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  1. What is a grievance as opposed to a complaint?
  2. What is NOT a grievance?
  3. Big deal. Why do I need to know what is and is not grievable?
  4. What are the key things I need to consider when dealing with a grievance?
  5. I understand issues phrased as "Did management violate Article III, paragraph D," but how do  you phrase issues claiming a "practical consequence" of a management decision or action?
  6. Where can I get help, or forms needed to process grievances?
  7. If there is no purpose or enough time, must I have a "grievance meeting" with the grievant before responding to her grievance? (Especially if I already know what she is going to say, and it won't be pleasant!).
  8. Why do I have to respond IN WRITING to an informal (unwritten) grievance?
  9. What do I do with a grievance (one) listing multiple grievants (class action grievance)?
  10. What if there is more than one issue raised in one grievance?
  11. Where can I find the time limits for filing and responding to grievances?
  12. What if I cannot respond to a grievance in the time limits allowed by the MOU?
  13. The union representative says I cannot change a "past practice." Is this true?
  14. What if I agree with the grievant? Management made a bad decision. How do I respond to the grievant?
  15. What do I do if, during a grievance meeting, the employee or the representative begin to taunt me, yell at me, accuse me of wrongdoing, use abusive language, or attempt to intimidate or threaten me?
  16. Do I have to defend a management decision during a grievance meeting? Do I have to respond to the grievance before the grievance meeting can end?

What is a grievance as opposed to a complaint?
Grievances are disagreements in the area of personnel or labor relations. We talk about grievances as a dispute over how the MOU (labor agreement or contract) or other written personnel rules are used by management.

Grievances can also be disputes arising out of management decision or action that has "practical consequences" on the employee. For example, management has the right to assign work, but an employee many grieve a reassignment if claiming that his reassignment was made to punish/discipline him.

What is NOT a grievance?
Disagreements or disputes in the bargaining process. Or, any issue that could be addressed by the Civil Service Commission. Or, an issue that is the topic for a claim of "unfair labor practice" filed with the City's Employee Relations Board.

As stated in question No. 1, above, a grievance is NOT a dispute over a management action (assignment or reassignment), but it could be a grievance if the dispute is over the consequencesof the management action. (See later questions on grievances claiming that management is "arbitrary and capricious.")

HERE IS A QUESTION FOR YOU: Is a disciplinary suspension of 3 working days grievable? How about a suspension of 10 days?

Big deal. Why do I need to know what is and is not grievable?
Because you have to respond to grievances-even if they are not grievances.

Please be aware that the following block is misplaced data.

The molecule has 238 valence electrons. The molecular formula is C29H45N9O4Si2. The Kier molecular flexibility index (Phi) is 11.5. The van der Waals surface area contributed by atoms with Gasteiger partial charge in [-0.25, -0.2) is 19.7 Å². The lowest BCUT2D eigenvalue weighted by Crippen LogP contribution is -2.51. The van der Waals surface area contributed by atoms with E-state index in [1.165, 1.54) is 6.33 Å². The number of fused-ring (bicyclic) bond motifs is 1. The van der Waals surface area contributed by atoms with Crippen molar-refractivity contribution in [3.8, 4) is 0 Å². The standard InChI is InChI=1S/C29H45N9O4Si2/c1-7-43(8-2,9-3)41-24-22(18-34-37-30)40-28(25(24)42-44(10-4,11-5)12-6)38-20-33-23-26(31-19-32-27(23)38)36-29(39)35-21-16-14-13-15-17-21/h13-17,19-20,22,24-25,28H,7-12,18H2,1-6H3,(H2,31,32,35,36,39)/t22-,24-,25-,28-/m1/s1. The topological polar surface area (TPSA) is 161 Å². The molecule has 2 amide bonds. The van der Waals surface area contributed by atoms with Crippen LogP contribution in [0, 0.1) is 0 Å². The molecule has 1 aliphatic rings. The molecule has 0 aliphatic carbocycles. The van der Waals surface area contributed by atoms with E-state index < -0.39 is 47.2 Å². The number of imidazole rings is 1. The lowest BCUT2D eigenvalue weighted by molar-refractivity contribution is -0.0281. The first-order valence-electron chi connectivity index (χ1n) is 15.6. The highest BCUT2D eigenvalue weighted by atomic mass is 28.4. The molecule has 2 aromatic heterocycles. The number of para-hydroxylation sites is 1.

If you respond to a grievance that is not a grievance, it may become a grievance. (Huh?)

It is important to recognize when a complaint is not a grievance so that responses to the "grievance" all say the same thing- it is not a grievable issue.

What are the key things I need to consider when dealing with a grievance?
First, get a clear understanding of the issue. Second, see if the issue is grievable and if the grievance was filed in a timely manner (see MOU time limits). Third, get a clear understanding of the remedy requested by the grievant.

Clarification of these items can best be obtained during the meeting you have to have with the grievant before responding. While not required in the MOU, GSD supervisors must respond in writing to all grievances no matter the level-even if at the informal level.

I understand issues phrased as "Did management violate Article III, paragraph D," but how do you phrase issues claiming a "practical consequences" of a management decision or action?
This gets real tricky. Remember, the issue is NOT the "goodness" of managementís decision, but the consequences it has for the employee. Employees, unions and arbitrators are not in a position to make management decisions. But they can claim that management arrived at its decision through arbitrary and capricious means.

If the employee is not challenging the decision, but is hurt by the results, he is challenging the METHOD used by management to arrive at its decision. The issue in these (management decision) cases is, "Was management arbitrary and capricious?" Alternatively, "Did management abuse its discretion?" On the other hand, "Was management unreasonable?"

What we need to evaluate in these grievances is the practice or procedure used by management to make its decision (UNreasonable or arbitrary and capricious). Did management follow its own rules and procedures? Is there any evidence of bias or prejudice in making the decision? Does the management decision serve some legitimate business purpose (as opposed to harassment of the employee)?

Notice, nowhere in the issue should there be the question of how good the decision was, or if it was the best decision, or if it was even a correct decision.

Okay, pretty weird. If you have a question on how to phrase an issue in a grievance that does not allege a violation of written rules or the MOU, call your Liaison Personnel Analyst in Personnel Services.

Where can I get help, or forms needed to process grievances?
As always, seek assistance from your supervisors and division manager, and feel free to seek assistance from your Liaison Personnel Analyst.

The "rule" is to comply with the MOU - which requires a meeting. If you really want to make an "exception" to this rule, seek agreement with the union to forego the meeting.

If there is no purpose or not enough time, must I have a "grievance meeting" with the grievant before responding to her grievance? (Especially if I already know what she is going to say, and it wonít be pleasant!)